This code is activated 90 percent of the time when a one-way check valve has been broken or has enabled water (which naturally occurs in the exhaust) to enter the pump and cause it to malfunction.
Obviously, if the PCM activates the pump, the pump will not turn, resulting in an overload of the circuit and the ‘popping’ of the fuse (see illustration).
- Check The engine light is illuminated
- When the engine is being accelerated, it stutters. The air pump is making a noticeable noise because it is jammed.
- Air pump check valve(s) that are faulty
- Faulty vacuum lines or air control solenoids
- A faulty Air Pump or an Air Pump Relay
- A restricted system or a system plugged with carbon
- Water that has collected and accumulated in the AIR pump
- A frozen or corroded AIR pump
- A blown AIR pump fuse as a result of freezing
- A corroded or frozen AIR pump fuse as a result of freezing
- A blown
How to Check
During the period in which this error code is set, the Powertrain Computer Module (PCM) does not observe a significant drop in the voltage of the front oxygen sensor, where the air pump is expected to add outside air to the exhaust system and aid in the burning off of excessive HC and CO. As a result, it is critical to use the Scan Tool during a cold start in order to diagnose this error code. Some scan tools also allow technicians to check for SAS (Secondary Air Systems) while the vehicle is already warmed up, which is a convenient feature.
After 5 to 10 seconds, you should be able to hear the secondary air pump begin to operate – it makes a vacuum cleaner-like sound as it runs under the hood of the vehicle.
If this code does not appear, then that’s a tell-tale sign for a fault condition in the SAS.
If you hear the air pump motor start– Check the component that controls the air delivery, such as the Check Valve Solenoid, Check Valve, as well as the rubber shoes, passages and metal piping.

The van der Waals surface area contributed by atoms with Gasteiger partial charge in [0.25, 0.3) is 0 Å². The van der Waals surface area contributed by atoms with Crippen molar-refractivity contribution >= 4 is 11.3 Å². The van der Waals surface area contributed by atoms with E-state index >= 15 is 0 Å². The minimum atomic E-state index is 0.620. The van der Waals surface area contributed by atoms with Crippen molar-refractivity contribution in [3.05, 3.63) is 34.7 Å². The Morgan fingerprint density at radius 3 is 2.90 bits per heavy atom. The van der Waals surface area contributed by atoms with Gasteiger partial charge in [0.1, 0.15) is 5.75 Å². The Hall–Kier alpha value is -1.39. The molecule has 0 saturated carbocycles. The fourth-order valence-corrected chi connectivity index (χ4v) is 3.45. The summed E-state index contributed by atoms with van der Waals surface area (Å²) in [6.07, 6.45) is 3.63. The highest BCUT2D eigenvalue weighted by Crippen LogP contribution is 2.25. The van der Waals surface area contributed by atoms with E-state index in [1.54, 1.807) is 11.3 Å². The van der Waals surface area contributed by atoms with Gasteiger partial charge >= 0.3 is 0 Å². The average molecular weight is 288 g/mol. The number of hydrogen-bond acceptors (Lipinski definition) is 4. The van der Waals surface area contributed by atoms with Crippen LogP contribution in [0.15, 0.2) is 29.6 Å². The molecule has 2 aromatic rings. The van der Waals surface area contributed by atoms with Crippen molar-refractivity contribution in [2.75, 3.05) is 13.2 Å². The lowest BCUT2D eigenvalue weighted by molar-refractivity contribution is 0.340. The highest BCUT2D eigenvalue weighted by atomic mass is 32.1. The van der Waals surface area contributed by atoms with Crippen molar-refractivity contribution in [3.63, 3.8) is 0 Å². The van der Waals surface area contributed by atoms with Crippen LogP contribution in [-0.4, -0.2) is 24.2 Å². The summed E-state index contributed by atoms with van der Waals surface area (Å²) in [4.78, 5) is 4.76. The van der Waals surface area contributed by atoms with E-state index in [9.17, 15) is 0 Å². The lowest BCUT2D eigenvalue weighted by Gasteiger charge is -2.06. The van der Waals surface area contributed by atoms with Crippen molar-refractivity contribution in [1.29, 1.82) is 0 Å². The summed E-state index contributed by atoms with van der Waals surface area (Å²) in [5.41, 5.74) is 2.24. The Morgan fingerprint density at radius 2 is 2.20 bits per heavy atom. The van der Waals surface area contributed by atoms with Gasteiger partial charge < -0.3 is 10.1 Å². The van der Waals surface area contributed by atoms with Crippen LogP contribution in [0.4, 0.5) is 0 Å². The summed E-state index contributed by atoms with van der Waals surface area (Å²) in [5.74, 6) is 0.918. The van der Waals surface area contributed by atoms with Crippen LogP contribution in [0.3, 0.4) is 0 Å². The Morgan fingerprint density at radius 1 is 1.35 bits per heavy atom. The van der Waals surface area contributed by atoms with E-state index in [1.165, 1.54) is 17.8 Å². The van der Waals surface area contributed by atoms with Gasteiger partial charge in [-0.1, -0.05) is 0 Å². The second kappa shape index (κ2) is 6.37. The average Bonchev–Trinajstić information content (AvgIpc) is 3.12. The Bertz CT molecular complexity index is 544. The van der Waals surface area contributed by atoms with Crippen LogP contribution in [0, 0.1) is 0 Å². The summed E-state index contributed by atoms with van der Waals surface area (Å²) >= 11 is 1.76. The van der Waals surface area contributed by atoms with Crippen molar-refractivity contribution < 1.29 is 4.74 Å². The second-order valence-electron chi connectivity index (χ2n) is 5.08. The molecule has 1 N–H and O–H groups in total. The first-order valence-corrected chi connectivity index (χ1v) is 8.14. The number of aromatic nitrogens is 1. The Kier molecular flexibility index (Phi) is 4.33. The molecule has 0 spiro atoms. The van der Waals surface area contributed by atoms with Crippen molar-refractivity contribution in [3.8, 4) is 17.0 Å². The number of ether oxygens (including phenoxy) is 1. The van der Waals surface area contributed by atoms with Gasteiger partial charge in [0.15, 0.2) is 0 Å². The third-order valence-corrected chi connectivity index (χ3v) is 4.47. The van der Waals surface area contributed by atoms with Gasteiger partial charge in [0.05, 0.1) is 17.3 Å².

How to Fix
It is crucial to note that there is a TBS (Technical Service Bulletin) available for a number of General Motors vehicles that may be used to verify and correct this issue. The air pump will need to be replaced, and a new secondary injection pipe will need to be installed, according to the TSB. Simply changing the air pump will not always fix the problem; in fact, it is possible that the problem will recur on a regular basis. In addition to repairing the air pump, it is necessary to clean the hoses and install a new one-way check valve throughout the process.
In certain circumstances, individuals end up drilling a small hole in the rubber cover of the pump to prevent water from gathering and to ensure that the pump is regularly draining.
Also, if your automobile has already passed the bumper-to-bumper warranty expiration date, check to see if the emission warranty is still in effect or not. It is possible to get rid of this error code by doing the following steps:
- Both the air pumps and the one-way check valve should be replaced. Make an attempt to clean the air pump and then test it. Another component that needs be changed is a one-way air check valve. Remove and replace the air pump’s intake hose
- It is necessary to replace the air pump’s fuse (which may be found under the hood)
Please feel free to browse around our website to learn more about this problem code. Contact Us if you require expert assistance.
OBD-II Trouble Code: P0410 Secondary Air Injection System Malfunction
Malfunction of the Secondary Air Injection System
What does that mean?
This diagnostic trouble code (DTC) is a general powertrain code, which means that it applies to any cars that are equipped with the OBD-II diagnostic system. Despite the fact that they are general, the particular repair processes may differ based on the make and model. The P0410 error code is associated with the emissions system. The AIR pump circulates air through the exhaust system to reduce emissions. Intake air is drawn in from the outside and pumped via two one-way check valves into each bank of the exhaust system.